ACCOR hotel management group was one of the first to abolish PET bottles in two 5-star hotels it managed in February 2022 (ACCOR, 2022). ACCOR managed 59 properties and planned to phase out PET bottles from all its managed properties before the end of 2022. A Sheraton-managed hotel (Report, 2022) and another 5-star hotel (Zawaya, 2022) eliminated PET water bottles in October 2022. IHG Hotels and Resorts group has also discontinued the use of PET bottles in two of the hotels it manages (1) a new hotel in December 2022 and (2) a cluster of hotels it manages in May 2023, with plans to extend this practice to all of the hotels it manages in Dubai.

In discussion with Dubai Can officials, it was revealed that the number of hotels that ceased using PET bottles exceeded the number of hotels whose news appeared online. In addition, they reported that four hotels had eliminated PET bottles since the initiative's launch in February 2022. This number has surpassed fifty hotels by May 2023, and it is anticipated to surpass one hundred by the end of 2023, given the plans of management groups such as ACCOR and IHG. The majority of hotels that have eliminated PET bottles are international 5-star establishments, such as Sheraton and Holiday Inn; however, some 4-star and even 3-star hotels have also done so.

Officials from Dubai Can acknowledge the significance of pressure exerted by peer and superior hotels on the decision of other hotels to stop using PET bottles. However, they argued that the weight given to hotel customers should be greater than what AHP found. Some hotel guests are UAE residents who would like to spend their vacations in the UAE, known as a staycation. Internal tourists would compare hotels; their word-of-mouth is more influential than that of international tourists.

Since no law prohibiting PET bottles in hotels has been enacted, decision-makers are satisfied with the current transitional behavior. If this trend were to slow down, they could take action to expedite the elimination of PET bottles. For example, giving preference to hotels that do not use PET bottles for official and governmental visitors or establishing a new rating system for hotels that take environmental practices into account.

5. Conclusion

This paper illustrated the magnitude of the environmental problem caused by tourists who use PET bottles in Dubai. Due to the importance of tourism to Dubai's economy, this issue is anticipated to intensify. Instead of passing a law prohibiting the use of PET bottles, Dubai started an initiative. Several 5-star hotels in Dubai responded to the initiative by discontinuing PET bottles.

To determine whether this action by a few hotels will spread to others, the factors that influence hotels' decisions to stop using PET bottles are examined. The factors were initially determined using the Delphi method. These elements included cost, peer pressure, superior pressure, marketing, and tourist pressure. However, one of the factors, the cost of phasing out PET bottles, was eliminated based on a hotel-distributed survey result. Following this, an AHP study revealed that pressure from hotels in the same or higher category is the most influential factor in hotels' decisions to ban PET bottles.

This is how the impact of these factors can be interpreted: 5-star hotels will be the first to stop using PET bottles, followed by 4-star hotels, etc. Published facts and decision-makers observing the situation validated this interpretation. Decision-makers are satisfied with the number of hotels that banned PET bottles after a year after the initiative. Nonetheless, decision-makers must monitor the situation and intervene if the rate of change is insufficient. This research demonstrates that laws are not always required to alter societal behavior. Initiatives and responses from members of society can substitute for laws.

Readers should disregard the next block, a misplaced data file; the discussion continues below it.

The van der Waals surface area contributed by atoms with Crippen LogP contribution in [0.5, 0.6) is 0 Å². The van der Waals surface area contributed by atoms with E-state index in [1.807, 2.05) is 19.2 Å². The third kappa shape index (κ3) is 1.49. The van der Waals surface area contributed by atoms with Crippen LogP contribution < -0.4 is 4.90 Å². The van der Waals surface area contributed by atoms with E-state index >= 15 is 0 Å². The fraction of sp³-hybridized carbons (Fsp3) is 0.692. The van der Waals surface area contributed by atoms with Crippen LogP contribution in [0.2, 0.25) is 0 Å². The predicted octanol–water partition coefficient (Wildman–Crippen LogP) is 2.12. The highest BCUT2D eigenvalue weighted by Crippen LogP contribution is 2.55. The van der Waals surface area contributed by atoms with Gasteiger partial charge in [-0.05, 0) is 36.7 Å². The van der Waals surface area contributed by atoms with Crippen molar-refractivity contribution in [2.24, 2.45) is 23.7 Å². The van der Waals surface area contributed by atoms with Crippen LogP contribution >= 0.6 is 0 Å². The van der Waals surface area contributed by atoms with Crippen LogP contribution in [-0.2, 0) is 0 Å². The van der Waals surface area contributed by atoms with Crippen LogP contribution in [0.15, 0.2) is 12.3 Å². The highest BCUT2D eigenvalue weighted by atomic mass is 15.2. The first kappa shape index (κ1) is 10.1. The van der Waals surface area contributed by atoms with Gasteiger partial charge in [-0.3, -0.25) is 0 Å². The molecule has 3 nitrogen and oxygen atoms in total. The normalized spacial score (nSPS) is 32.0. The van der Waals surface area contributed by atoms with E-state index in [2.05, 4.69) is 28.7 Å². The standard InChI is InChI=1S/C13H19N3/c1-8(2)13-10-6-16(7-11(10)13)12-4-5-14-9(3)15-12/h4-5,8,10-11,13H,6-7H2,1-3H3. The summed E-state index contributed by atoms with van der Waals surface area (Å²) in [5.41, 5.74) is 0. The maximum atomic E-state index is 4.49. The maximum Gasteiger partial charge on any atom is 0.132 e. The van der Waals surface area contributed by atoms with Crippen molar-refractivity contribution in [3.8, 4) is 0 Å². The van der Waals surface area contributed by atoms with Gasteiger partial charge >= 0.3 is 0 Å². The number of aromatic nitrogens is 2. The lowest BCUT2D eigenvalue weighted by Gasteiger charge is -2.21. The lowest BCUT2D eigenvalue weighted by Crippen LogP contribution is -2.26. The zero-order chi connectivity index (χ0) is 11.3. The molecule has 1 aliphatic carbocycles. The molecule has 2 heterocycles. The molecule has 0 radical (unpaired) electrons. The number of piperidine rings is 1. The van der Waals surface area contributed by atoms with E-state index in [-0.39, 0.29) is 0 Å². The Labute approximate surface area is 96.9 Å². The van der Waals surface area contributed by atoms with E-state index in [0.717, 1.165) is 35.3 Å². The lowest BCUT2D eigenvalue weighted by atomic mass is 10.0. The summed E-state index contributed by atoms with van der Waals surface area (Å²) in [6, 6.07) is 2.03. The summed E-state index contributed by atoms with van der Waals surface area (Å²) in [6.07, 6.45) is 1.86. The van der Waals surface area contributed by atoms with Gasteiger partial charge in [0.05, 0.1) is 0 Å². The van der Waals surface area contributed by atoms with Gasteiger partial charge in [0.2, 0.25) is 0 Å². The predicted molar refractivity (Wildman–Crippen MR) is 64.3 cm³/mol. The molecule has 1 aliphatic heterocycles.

Data availability statement

The original contributions presented in the study are included in the article/supplementary material, further inquiries can be directed to the corresponding author.

Author contributions

The author confirms being the sole contributor of this work and has approved it for publication.

Conflict of interest

The author declares that the research was conducted in the absence of any commercial or financial relationships that could be construed as a potential conflict of interest.

Publisher's note

All claims expressed in this article are solely those of the authors and do not necessarily represent those of their affiliated organizations, or those of the publisher, the editors and the reviewers. Any product that may be evaluated in this article, or claim that may be made by its manufacturer, is not guaranteed or endorsed by the publisher.


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Keywords: PET water bottles, Dubai, greenhouse gases, tourism, hotels

Citation: Al-Shihabi S (2023) The polyethylene terephthalate water bottles problem in Dubai hotels—Would an initiative solve this problem or does it need a law? Front. Sustain. Cities 5:1244439. doi: 10.3389/frsc.2023.1244439

Received: 22 June 2023; Accepted: 11 September 2023;
Published: 26 September 2023.

Edited by:

Saurabh Sonwani, University of Delhi, India

Reviewed by:

Sharfaa Hussain, Wildlife Institute of India, India
Bhanu Pandey, Central Institute of Mining and Fuel Research, India

Copyright © 2023 Al-Shihabi. This is an open-access article distributed under the terms of the Creative Commons Attribution License (CC BY). The use, distribution or reproduction in other forums is permitted, provided the original author(s) and the copyright owner(s) are credited and that the original publication in this journal is cited, in accordance with accepted academic practice. No use, distribution or reproduction is permitted which does not comply with these terms.

*Correspondence: Sameh Al-Shihabi,